Thursday, September 08, 2005
Asahi –Shimbun Tokyo, Japan
EDITORIAL/ Child-care support: Big changes are vital for the nation's future.
An ancient Japanese poem included in the Manyoshu, the earliest known anthology of verse, celebrated children as treasures worth more than gold, silver or gems. But the number of babies born in Japan has been declining year after year, casting a huge pall over the future prospects of the nation.
In 2004, the fertility rate-the average number of children per woman in her lifetime -was 1.29 in Japan, a record low figure unchanged from the previous year.
The government began grappling with this demographic crisis in the making in the 1990s. It has taken a variety of policy measures to increase birthrates, including steps to support people trying to handle both a career and raising children, promote mutual help in child rearing within communities, and encourage male corporate employees to take child-care leave.
All these efforts, however, have failed to reverse the disturbing trend of falling birthrates.
The sense of crisis about the nation's demographic future is apparently growing within political circles. Greater child-care support is a main plank on most parties' manifestoes for the Lower House election. A larger variety of ideas and proposals are on the platforms than during the campaigning for the previous poll in 2003.
The ruling Liberal Democratic Party's manifesto says raising children is a responsibility of society. That may sound hackneyed, but it actually represents a notable step forward for the party, which has many members who argue that the onus of bringing up children should be principally on parents.
But the LDP's campaign platform contains no drastic ideas that could compensate for the many years of miserable policy failure. It offers nothing but rather vague slogans like easing the financial burden on parents of young children and promoting shorter working hours for employees raising children.
The opposition Minshuto (Democratic Party of Japan), ruling coalition partner New Komeito and the Social Democratic Party are all promising to bolster the child-support program.
The current program provides a monthly allowance of 5,000 yen for the first and second child, and 10,000 yen each for subsequent children. But the money is supplied only for children until they finish the third grade, and there is also a limit to the provision based on the family's income.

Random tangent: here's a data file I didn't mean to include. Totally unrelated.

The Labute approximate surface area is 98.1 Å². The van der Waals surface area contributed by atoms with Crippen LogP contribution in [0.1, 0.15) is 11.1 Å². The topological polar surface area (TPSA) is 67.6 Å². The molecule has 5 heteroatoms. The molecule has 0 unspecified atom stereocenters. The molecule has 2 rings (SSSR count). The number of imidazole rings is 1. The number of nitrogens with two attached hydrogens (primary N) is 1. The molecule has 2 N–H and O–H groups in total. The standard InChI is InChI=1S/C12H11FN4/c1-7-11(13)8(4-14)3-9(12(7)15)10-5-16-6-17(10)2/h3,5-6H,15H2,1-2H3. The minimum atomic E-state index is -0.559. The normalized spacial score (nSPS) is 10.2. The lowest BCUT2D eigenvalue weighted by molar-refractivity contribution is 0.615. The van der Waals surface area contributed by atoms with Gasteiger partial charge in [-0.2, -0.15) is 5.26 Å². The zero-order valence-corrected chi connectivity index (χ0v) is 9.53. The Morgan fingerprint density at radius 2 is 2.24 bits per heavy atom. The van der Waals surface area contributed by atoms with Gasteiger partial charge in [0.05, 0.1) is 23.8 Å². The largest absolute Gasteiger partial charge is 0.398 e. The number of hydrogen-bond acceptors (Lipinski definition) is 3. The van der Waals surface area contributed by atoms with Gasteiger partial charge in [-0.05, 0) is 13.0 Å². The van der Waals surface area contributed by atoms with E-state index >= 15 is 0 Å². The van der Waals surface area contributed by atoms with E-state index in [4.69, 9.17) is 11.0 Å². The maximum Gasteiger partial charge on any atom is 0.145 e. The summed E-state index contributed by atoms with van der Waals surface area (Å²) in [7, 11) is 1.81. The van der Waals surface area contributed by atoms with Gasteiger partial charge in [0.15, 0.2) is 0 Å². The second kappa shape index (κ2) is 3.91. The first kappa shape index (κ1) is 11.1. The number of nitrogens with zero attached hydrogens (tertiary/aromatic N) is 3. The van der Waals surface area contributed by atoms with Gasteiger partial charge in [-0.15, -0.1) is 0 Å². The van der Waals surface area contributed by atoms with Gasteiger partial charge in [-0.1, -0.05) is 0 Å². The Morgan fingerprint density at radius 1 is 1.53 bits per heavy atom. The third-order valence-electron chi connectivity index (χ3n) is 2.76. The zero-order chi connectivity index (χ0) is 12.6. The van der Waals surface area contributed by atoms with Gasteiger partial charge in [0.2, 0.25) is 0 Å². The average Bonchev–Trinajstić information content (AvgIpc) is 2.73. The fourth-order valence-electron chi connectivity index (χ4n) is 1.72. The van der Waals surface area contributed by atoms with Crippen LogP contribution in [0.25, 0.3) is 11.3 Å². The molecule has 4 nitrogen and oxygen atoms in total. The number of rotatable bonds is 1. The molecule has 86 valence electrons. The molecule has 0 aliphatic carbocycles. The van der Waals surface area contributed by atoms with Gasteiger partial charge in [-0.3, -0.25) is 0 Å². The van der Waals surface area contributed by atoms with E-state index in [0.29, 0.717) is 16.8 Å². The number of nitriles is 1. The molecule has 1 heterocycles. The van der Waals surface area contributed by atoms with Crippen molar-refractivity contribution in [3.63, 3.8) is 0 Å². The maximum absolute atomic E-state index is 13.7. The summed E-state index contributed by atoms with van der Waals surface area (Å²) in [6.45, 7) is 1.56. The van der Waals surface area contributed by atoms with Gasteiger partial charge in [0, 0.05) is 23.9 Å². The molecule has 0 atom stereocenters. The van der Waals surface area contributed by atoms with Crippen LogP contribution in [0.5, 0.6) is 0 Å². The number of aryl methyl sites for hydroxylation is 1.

Minshuto proposes a new program to provide 16,000 yen per month, without any income-based limitation, for all children until they complete junior high school.
The party says the program would be financed by the money saved after scrapping income tax deductions for children and spouses. The idea is to replace these tax benefits with direct payments of cash to families with young children.
of child-care support, proposes to expand the current program to cover all children until the end of the sixth grade and ease the income limitation.
The SDP says it would increase monthly payment for children under 8 years old up to 10,000 yen for the first and second child and 20,000 yen each for subsequent children.
We have also been calling for a substantial increase in child benefits, and emphasized the need to change the distribution of overall social security benefits. While elderly people receive 70 percent of social security payouts, children and families receive only 4 percent. Unfortunately, no manifesto addresses this serious structural problem of the nation's social security system.
The Japanese Communist Party as well as New Komeito and the SDP pledge to introduce a system to legally require fathers with a young child to take a certain period of parental leave. A quarter of Japanese men in their 30s, who constitute a large portion of fathers with young children, are working 60 or more hours per week. While it is undoubtedly important to promote greater involvement of fathers in child rearing, parties should offer concrete plans to change this working situation.
Voters should pay serious attention to the child-support policies of the parties because this is an issue that has huge implications for the nation's future.
-The Asahi Shimbun, Sept. 5(IHT/Asahi: September 6,2005)